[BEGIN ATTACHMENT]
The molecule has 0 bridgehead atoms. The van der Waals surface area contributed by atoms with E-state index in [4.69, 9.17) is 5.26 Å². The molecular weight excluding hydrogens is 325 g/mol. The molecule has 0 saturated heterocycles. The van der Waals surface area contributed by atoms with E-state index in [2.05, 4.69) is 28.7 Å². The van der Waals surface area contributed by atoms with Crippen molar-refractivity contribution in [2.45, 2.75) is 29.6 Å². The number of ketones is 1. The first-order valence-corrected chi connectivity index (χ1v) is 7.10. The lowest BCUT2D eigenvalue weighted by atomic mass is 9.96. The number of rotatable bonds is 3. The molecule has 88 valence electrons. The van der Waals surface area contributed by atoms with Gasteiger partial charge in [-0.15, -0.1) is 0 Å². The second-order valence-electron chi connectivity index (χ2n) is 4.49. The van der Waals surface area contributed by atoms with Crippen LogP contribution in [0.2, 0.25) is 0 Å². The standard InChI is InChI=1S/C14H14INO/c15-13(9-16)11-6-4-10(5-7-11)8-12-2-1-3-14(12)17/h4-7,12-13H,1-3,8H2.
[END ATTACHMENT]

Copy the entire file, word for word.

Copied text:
The molecule has 0 bridgehead atoms. The van der Waals surface area contributed by atoms with E-state index in [4.69, 9.17) is 5.26 Å². The molecular weight excluding hydrogens is 325 g/mol. The molecule has 0 saturated heterocycles. The van der Waals surface area contributed by atoms with E-state index in [2.05, 4.69) is 28.7 Å². The van der Waals surface area contributed by atoms with Crippen molar-refractivity contribution in [2.45, 2.75) is 29.6 Å². The number of ketones is 1. The first-order valence-corrected chi connectivity index (χ1v) is 7.10. The lowest BCUT2D eigenvalue weighted by atomic mass is 9.96. The number of rotatable bonds is 3. The molecule has 88 valence electrons. The van der Waals surface area contributed by atoms with Gasteiger partial charge in [-0.15, -0.1) is 0 Å². The second-order valence-electron chi connectivity index (χ2n) is 4.49. The van der Waals surface area contributed by atoms with Crippen LogP contribution in [0.2, 0.25) is 0 Å². The standard InChI is InChI=1S/C14H14INO/c15-13(9-16)11-6-4-10(5-7-11)8-12-2-1-3-14(12)17/h4-7,12-13H,1-3,8H2.